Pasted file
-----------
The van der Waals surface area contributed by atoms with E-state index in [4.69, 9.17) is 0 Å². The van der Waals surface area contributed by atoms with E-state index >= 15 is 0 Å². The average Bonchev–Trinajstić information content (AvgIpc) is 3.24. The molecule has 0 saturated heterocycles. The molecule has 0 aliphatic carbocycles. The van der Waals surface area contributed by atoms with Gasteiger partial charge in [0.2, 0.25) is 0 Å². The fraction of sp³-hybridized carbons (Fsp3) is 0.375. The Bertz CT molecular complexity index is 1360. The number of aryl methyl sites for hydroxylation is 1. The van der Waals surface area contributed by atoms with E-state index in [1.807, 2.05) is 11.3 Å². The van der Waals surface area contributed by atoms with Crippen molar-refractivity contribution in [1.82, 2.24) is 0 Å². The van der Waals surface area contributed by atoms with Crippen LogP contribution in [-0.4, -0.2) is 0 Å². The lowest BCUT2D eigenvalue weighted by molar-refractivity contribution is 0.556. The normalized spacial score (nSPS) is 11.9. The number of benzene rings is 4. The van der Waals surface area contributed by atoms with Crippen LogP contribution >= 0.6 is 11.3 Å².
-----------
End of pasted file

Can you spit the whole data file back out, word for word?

The van der Waals surface area contributed by atoms with E-state index in [4.69, 9.17) is 0 Å². The van der Waals surface area contributed by atoms with E-state index >= 15 is 0 Å². The average Bonchev–Trinajstić information content (AvgIpc) is 3.24. The molecule has 0 saturated heterocycles. The molecule has 0 aliphatic carbocycles. The van der Waals surface area contributed by atoms with Gasteiger partial charge in [0.2, 0.25) is 0 Å². The fraction of sp³-hybridized carbons (Fsp3) is 0.375. The Bertz CT molecular complexity index is 1360. The number of aryl methyl sites for hydroxylation is 1. The van der Waals surface area contributed by atoms with E-state index in [1.807, 2.05) is 11.3 Å². The van der Waals surface area contributed by atoms with Crippen molar-refractivity contribution in [1.82, 2.24) is 0 Å². The van der Waals surface area contributed by atoms with Crippen LogP contribution in [-0.4, -0.2) is 0 Å². The lowest BCUT2D eigenvalue weighted by molar-refractivity contribution is 0.556. The normalized spacial score (nSPS) is 11.9. The number of benzene rings is 4. The van der Waals surface area contributed by atoms with Crippen LogP contribution >= 0.6 is 11.3 Å².